The M.17 & 18 helmets followed with only slight differences to the inside padding and chin strap fasteners. The last model to see service during the war, if only in small numbers was the M.18 Ohrenausschnitt, or Helmet M.18 with ear cut-outs (also available in 1:16th scale from JSM), more commonly (and stubbornly) known as the Cavalry or Telegraph Helmet. The cut-outs were in fact a further design feature of the M.18 to improve the hearing ability of the wearer and avoid the hissing noise experienced by troops.
Gas Mask M17 Tin / Bereitschaftsbüchse 17 für Gasmaske M1917: The gas mask was kept in a metal container, which had a brown cloth / canvas strap. Troops serving in the front area often wore it in the alert position at the front of the chest. There was no room for the reserve filter in the container; this was normally kept in the bread bag. Through constant use the containers became easily dented. The seam on the side of tin is where the metal is joined together (not a cast line). There is a small indent, at the top of the figures right leg for the correct attachment of the gas mask tin (bottom rim – attachment loops facing inwards). Colour: grey or green-grey.
Armoured Face Mask: The British armoured face mask was issued to tank crews on account of the danger of `splash´ (small fragments and hot lead) entering the vision slits or coming off the inside of the vehicles when being hit by small arms fire. Just how often they were used is not known today, but certainly there is enough photographic evidence to suggest that they were more common than thought. These masks can still be found in many museums and at collectors markets. Inside the leather mask was a metal plate, with the eye slits cut out. The inside was padded and a piece of closely linked mail was attached to the outside to protect the rest of the face. Light cotton ties were used to fasten the mask to the wearer’s head – these can be made out of paper or something similar and glued into the small indents each side (inside) of the mask. The mask has been so constructed so as to fit either on the face, or in front of the chest. Colour: leather mask – dark reddish-brown. The metal eye slits – a dark brownish-metal. Mail – dark grey-metal.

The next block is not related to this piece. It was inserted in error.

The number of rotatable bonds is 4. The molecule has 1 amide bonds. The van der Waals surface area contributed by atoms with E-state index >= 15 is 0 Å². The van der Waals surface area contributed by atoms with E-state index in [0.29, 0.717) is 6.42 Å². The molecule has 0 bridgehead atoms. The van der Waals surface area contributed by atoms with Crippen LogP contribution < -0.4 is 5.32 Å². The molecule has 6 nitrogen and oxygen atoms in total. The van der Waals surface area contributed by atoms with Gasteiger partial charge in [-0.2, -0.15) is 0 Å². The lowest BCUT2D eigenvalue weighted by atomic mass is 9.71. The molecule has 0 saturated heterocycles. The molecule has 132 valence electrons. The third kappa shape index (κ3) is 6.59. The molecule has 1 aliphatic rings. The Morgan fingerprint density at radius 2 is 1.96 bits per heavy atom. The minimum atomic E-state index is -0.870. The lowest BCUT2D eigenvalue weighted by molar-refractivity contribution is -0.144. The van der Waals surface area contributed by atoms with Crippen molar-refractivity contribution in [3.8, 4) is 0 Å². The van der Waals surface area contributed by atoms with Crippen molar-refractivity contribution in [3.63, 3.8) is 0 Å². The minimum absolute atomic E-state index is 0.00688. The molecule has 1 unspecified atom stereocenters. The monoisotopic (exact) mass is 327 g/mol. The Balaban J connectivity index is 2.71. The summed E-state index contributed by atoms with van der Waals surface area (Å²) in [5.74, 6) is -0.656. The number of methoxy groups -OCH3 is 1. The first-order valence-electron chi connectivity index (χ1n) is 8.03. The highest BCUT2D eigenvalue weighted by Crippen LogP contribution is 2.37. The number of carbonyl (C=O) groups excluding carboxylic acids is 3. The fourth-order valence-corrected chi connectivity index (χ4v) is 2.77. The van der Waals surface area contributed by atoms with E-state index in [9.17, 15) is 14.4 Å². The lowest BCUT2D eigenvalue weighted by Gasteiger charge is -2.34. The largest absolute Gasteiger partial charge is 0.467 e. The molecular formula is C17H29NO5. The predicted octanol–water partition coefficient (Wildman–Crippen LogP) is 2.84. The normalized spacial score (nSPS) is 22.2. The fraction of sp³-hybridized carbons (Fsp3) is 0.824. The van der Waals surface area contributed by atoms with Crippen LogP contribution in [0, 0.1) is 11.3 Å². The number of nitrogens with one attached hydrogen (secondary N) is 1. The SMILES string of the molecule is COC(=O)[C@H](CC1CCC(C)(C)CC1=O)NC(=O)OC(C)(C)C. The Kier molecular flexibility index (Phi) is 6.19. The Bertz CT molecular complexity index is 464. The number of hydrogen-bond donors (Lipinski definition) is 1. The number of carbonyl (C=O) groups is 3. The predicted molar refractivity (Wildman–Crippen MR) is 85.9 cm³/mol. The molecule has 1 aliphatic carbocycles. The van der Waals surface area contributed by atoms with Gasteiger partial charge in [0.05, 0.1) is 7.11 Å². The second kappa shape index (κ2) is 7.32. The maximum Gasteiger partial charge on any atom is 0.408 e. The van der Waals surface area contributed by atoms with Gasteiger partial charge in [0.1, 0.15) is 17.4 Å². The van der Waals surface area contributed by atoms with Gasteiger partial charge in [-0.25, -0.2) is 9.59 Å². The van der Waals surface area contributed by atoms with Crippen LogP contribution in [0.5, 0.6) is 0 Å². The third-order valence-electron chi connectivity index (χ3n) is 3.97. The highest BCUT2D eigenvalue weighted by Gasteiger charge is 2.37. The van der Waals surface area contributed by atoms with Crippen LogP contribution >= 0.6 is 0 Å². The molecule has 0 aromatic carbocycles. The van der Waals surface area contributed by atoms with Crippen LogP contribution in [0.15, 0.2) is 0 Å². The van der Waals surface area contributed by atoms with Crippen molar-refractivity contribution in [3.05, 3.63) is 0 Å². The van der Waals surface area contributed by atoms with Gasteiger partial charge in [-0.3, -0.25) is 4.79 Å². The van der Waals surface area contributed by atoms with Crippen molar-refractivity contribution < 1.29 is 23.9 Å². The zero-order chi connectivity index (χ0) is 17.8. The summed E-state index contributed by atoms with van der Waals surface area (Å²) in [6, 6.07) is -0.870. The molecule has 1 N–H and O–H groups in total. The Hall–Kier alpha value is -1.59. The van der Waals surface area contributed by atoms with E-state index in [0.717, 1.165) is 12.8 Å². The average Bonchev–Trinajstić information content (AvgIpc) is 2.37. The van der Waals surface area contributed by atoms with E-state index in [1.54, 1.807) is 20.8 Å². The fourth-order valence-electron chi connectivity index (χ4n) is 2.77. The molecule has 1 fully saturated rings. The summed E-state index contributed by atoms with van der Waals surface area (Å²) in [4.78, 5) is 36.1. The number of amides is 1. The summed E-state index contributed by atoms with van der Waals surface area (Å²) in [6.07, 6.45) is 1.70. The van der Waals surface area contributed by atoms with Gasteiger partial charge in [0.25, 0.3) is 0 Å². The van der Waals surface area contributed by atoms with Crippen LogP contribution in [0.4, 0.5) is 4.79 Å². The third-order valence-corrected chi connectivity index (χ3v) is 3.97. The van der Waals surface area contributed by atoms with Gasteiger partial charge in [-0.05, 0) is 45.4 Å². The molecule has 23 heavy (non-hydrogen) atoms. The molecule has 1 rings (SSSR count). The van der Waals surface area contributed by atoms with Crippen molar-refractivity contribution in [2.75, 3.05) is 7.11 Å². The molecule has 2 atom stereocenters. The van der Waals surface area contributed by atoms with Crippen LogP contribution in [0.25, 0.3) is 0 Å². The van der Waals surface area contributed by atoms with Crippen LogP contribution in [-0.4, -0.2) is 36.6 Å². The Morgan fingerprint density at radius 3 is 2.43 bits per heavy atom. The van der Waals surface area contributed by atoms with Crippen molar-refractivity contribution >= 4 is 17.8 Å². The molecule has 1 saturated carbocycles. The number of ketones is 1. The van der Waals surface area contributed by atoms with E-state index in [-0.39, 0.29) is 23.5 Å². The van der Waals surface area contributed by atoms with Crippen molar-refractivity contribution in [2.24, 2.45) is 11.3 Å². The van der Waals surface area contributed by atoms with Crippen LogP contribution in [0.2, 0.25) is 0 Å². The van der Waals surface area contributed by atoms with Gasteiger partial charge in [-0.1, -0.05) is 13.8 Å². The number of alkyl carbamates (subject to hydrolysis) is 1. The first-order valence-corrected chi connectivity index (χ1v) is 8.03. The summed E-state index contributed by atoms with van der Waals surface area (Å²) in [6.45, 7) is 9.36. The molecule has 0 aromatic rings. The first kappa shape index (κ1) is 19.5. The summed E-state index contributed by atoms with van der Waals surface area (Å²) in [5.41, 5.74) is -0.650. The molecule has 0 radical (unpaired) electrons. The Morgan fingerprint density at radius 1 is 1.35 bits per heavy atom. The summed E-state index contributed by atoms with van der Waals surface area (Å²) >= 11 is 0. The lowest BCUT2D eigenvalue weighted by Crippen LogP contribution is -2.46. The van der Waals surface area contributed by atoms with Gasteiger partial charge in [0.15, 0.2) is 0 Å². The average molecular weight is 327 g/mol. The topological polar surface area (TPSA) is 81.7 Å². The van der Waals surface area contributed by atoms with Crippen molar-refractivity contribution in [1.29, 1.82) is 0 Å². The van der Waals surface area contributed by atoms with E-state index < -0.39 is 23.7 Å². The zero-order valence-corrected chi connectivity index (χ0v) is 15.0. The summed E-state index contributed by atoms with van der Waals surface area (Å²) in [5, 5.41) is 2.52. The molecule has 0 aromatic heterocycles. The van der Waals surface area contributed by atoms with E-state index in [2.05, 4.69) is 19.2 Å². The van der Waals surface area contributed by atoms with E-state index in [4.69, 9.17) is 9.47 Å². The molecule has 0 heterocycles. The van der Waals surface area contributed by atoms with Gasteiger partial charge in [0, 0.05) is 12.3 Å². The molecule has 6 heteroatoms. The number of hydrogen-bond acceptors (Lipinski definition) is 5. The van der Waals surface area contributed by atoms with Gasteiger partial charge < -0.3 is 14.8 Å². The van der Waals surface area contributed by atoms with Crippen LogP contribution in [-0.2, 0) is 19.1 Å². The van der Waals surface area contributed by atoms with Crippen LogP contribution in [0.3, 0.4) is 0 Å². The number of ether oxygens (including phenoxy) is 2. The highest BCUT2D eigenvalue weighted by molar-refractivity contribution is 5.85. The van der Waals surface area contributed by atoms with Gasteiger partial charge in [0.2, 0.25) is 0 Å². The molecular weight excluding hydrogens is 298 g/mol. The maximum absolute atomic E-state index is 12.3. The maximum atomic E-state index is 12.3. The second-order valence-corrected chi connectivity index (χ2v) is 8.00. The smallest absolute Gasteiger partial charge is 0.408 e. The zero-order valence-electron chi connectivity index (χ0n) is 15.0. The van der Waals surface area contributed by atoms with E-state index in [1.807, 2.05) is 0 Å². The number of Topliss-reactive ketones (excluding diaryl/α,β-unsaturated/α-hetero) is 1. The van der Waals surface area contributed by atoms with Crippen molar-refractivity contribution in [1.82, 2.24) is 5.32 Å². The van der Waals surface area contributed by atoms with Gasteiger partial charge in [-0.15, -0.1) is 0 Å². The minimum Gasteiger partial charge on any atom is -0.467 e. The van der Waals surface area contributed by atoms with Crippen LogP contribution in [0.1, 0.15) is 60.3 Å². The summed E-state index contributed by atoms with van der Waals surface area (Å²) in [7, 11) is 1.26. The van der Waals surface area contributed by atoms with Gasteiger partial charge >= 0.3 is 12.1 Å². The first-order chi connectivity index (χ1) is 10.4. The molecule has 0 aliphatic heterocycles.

Pistol 08 / P 08 (or Luger – the Germans never called this weapon the Luger – this is an anglicised name): The P 08 was first produced in 1900, with the German military taken it on in 1908 – hence the Pistole 08. As a service pistol it had its drawbacks, mainly it was expensive, difficult to produce and susceptible to dirt. Experienced front line NCOs and men preferred the larger or chunkier pistols as opposed to smaller pistols used by officers. Colour of holster: blackened leather.
The Base: The base supplied with the figure depicts a piece of ground, which Wagon 526 has just backed over. The A7V track imprints were scaled down from the in 1990 reconstructed A7V on display at the Tank Museum Munster, Germany. The only original A7V, still existing is Wagen 506 “Maphisto´´ at the Queensland Museum in Brisbane, Australia.
Skull and Cross Bones Emblem / Totenkopf Emblem: The skull and cross bones emblem was used by Abt. 1 and painted in white onto the front armoured plate of the A7Vs, directly under the cannon. The emblem could be placed onto the figure base, or fixed to the front of a wooden plinth. The original emblems were about 60 cm in width, so the one supplied is not in scale with the figure.